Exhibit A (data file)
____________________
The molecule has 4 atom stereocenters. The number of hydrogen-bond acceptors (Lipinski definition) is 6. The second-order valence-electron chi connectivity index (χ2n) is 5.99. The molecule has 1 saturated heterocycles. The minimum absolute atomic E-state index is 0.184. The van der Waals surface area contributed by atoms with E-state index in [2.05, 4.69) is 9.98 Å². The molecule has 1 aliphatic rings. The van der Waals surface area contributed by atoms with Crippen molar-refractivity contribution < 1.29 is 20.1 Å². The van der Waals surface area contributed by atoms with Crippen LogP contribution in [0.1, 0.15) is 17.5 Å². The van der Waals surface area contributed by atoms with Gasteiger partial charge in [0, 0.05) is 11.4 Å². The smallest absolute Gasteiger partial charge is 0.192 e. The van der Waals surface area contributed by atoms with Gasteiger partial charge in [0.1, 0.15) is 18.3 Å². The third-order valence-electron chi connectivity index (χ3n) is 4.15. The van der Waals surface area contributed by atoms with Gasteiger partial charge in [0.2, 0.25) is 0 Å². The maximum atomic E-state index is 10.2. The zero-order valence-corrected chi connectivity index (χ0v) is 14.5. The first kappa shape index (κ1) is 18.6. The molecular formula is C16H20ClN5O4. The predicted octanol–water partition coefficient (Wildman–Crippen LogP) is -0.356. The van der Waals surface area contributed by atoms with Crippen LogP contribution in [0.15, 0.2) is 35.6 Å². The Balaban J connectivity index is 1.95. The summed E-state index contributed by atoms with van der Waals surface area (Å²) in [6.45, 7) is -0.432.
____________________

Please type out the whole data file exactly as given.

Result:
The molecule has 4 atom stereocenters. The number of hydrogen-bond acceptors (Lipinski definition) is 6. The second-order valence-electron chi connectivity index (χ2n) is 5.99. The molecule has 1 saturated heterocycles. The minimum absolute atomic E-state index is 0.184. The van der Waals surface area contributed by atoms with E-state index in [2.05, 4.69) is 9.98 Å². The molecule has 1 aliphatic rings. The van der Waals surface area contributed by atoms with Crippen molar-refractivity contribution < 1.29 is 20.1 Å². The van der Waals surface area contributed by atoms with Crippen LogP contribution in [0.1, 0.15) is 17.5 Å². The van der Waals surface area contributed by atoms with Gasteiger partial charge in [0, 0.05) is 11.4 Å². The smallest absolute Gasteiger partial charge is 0.192 e. The van der Waals surface area contributed by atoms with Gasteiger partial charge in [0.1, 0.15) is 18.3 Å². The third-order valence-electron chi connectivity index (χ3n) is 4.15. The van der Waals surface area contributed by atoms with Gasteiger partial charge in [0.2, 0.25) is 0 Å². The maximum atomic E-state index is 10.2. The zero-order valence-corrected chi connectivity index (χ0v) is 14.5. The first kappa shape index (κ1) is 18.6. The molecular formula is C16H20ClN5O4. The predicted octanol–water partition coefficient (Wildman–Crippen LogP) is -0.356. The van der Waals surface area contributed by atoms with Crippen LogP contribution in [0.15, 0.2) is 35.6 Å². The Balaban J connectivity index is 1.95. The summed E-state index contributed by atoms with van der Waals surface area (Å²) in [6.45, 7) is -0.432.